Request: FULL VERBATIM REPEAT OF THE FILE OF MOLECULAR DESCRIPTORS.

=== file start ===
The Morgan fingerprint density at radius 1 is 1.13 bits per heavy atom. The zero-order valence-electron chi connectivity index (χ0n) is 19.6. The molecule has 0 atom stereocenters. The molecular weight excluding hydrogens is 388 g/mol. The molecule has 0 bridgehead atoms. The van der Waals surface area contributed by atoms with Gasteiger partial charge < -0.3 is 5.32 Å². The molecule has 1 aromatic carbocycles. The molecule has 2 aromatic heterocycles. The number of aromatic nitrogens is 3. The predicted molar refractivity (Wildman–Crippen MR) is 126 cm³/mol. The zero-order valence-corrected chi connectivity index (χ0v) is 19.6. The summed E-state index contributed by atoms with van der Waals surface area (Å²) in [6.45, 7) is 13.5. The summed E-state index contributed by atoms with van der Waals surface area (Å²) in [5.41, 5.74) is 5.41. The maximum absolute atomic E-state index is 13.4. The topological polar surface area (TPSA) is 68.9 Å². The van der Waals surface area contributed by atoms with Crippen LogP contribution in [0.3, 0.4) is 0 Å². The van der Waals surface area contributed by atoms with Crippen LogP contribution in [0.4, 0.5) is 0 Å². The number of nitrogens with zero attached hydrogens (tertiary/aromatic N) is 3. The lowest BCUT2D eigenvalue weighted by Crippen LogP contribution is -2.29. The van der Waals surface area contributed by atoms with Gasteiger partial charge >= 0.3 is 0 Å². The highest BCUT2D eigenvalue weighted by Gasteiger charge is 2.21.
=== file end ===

The Morgan fingerprint density at radius 1 is 1.13 bits per heavy atom. The zero-order valence-electron chi connectivity index (χ0n) is 19.6. The molecule has 0 atom stereocenters. The molecular weight excluding hydrogens is 388 g/mol. The molecule has 0 bridgehead atoms. The van der Waals surface area contributed by atoms with Gasteiger partial charge < -0.3 is 5.32 Å². The molecule has 1 aromatic carbocycles. The molecule has 2 aromatic heterocycles. The number of aromatic nitrogens is 3. The predicted molar refractivity (Wildman–Crippen MR) is 126 cm³/mol. The zero-order valence-corrected chi connectivity index (χ0v) is 19.6. The summed E-state index contributed by atoms with van der Waals surface area (Å²) in [6.45, 7) is 13.5. The summed E-state index contributed by atoms with van der Waals surface area (Å²) in [5.41, 5.74) is 5.41. The maximum absolute atomic E-state index is 13.4. The topological polar surface area (TPSA) is 68.9 Å². The van der Waals surface area contributed by atoms with Crippen LogP contribution in [0.3, 0.4) is 0 Å². The van der Waals surface area contributed by atoms with Crippen LogP contribution in [0.4, 0.5) is 0 Å². The number of nitrogens with zero attached hydrogens (tertiary/aromatic N) is 3. The lowest BCUT2D eigenvalue weighted by Crippen LogP contribution is -2.29. The van der Waals surface area contributed by atoms with Gasteiger partial charge >= 0.3 is 0 Å². The highest BCUT2D eigenvalue weighted by Gasteiger charge is 2.21.